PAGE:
Silver Three Cent Pieces - The smallest silver coin ever made by the U.S. Mint!
Three cent pieces or "fish scales" as they were commonly called circulated from 1851 to 1889. The need for small denomination silver coins increased when postal rates decreased from 5 to 3 cents. Since half cents and large cents were very heavy and inconvenient they were seldom used. Minting a silver coin
seemed to make sense because silver was worth more and the coin could be smaller.
Most people used Spanish and Mexican coins for daily commerce but these coins had to be weighed to be sure they contained the correct metal content. This process was very
tedious and did not help with return business.
The silver version of this denomination is distinguished as being the smallest coin ever produced by the U.S. Mint. Three different varieties of these silver coins were produced with each slightly different design. This series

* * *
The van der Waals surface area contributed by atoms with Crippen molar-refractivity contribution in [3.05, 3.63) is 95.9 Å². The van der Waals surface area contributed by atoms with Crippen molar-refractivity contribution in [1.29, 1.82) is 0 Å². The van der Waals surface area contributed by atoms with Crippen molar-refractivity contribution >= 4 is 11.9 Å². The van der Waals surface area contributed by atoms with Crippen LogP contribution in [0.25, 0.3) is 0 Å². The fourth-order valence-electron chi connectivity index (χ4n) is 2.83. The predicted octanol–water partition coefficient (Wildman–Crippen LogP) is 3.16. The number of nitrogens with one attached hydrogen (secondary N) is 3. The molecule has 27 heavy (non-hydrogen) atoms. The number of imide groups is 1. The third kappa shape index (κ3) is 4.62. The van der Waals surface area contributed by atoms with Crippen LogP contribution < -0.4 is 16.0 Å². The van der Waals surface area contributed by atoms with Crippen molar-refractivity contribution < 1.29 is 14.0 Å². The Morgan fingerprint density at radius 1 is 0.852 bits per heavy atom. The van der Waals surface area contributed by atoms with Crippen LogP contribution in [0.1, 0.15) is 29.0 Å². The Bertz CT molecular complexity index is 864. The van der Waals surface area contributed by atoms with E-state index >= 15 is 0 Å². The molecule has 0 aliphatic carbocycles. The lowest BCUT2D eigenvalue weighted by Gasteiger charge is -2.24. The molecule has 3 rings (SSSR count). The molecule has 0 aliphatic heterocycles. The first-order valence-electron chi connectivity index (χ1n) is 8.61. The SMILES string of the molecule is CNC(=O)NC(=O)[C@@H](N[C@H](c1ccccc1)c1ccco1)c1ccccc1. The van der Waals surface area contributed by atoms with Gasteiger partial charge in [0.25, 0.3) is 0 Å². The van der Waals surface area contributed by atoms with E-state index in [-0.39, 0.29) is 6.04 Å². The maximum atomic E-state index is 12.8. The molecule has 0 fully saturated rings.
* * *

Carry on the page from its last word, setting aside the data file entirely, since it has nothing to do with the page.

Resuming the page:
also had a copper-nickel design as well that was made between 1865 and 1889.
This denomination comprises four distinct varieties. The first three of these are coined primarily of silver. The last one is made of a copper-nickel alloy. They are listed in order from top to bottom at the right.
No lines on star Var. 1 (1851-1853)
Three lines on star Var. 2 (1854-1858)
Two lines on star Var. 3 (1859-1873)
Nickel Three-Cent (1865-1889)
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